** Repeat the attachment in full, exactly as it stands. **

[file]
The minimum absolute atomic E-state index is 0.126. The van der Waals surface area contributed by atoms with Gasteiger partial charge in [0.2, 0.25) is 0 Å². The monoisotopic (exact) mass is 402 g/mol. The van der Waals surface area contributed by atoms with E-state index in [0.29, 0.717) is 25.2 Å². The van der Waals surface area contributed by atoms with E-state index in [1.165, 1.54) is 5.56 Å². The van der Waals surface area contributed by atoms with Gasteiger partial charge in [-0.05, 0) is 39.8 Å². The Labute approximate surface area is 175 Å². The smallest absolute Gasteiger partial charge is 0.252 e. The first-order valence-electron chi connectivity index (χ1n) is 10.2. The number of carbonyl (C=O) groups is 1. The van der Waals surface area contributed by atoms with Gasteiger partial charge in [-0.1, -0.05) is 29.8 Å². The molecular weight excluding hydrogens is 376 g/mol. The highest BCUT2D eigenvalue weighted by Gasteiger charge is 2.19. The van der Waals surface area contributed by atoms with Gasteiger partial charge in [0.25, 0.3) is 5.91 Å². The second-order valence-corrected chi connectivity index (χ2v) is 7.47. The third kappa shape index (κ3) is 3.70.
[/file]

The minimum absolute atomic E-state index is 0.126. The van der Waals surface area contributed by atoms with Gasteiger partial charge in [0.2, 0.25) is 0 Å². The monoisotopic (exact) mass is 402 g/mol. The van der Waals surface area contributed by atoms with E-state index in [0.29, 0.717) is 25.2 Å². The van der Waals surface area contributed by atoms with E-state index in [1.165, 1.54) is 5.56 Å². The van der Waals surface area contributed by atoms with Gasteiger partial charge in [-0.05, 0) is 39.8 Å². The Labute approximate surface area is 175 Å². The smallest absolute Gasteiger partial charge is 0.252 e. The first-order valence-electron chi connectivity index (χ1n) is 10.2. The number of carbonyl (C=O) groups is 1. The van der Waals surface area contributed by atoms with Gasteiger partial charge in [-0.1, -0.05) is 29.8 Å². The molecular weight excluding hydrogens is 376 g/mol. The highest BCUT2D eigenvalue weighted by Gasteiger charge is 2.19. The van der Waals surface area contributed by atoms with Gasteiger partial charge in [0.25, 0.3) is 5.91 Å². The second-order valence-corrected chi connectivity index (χ2v) is 7.47. The third kappa shape index (κ3) is 3.70.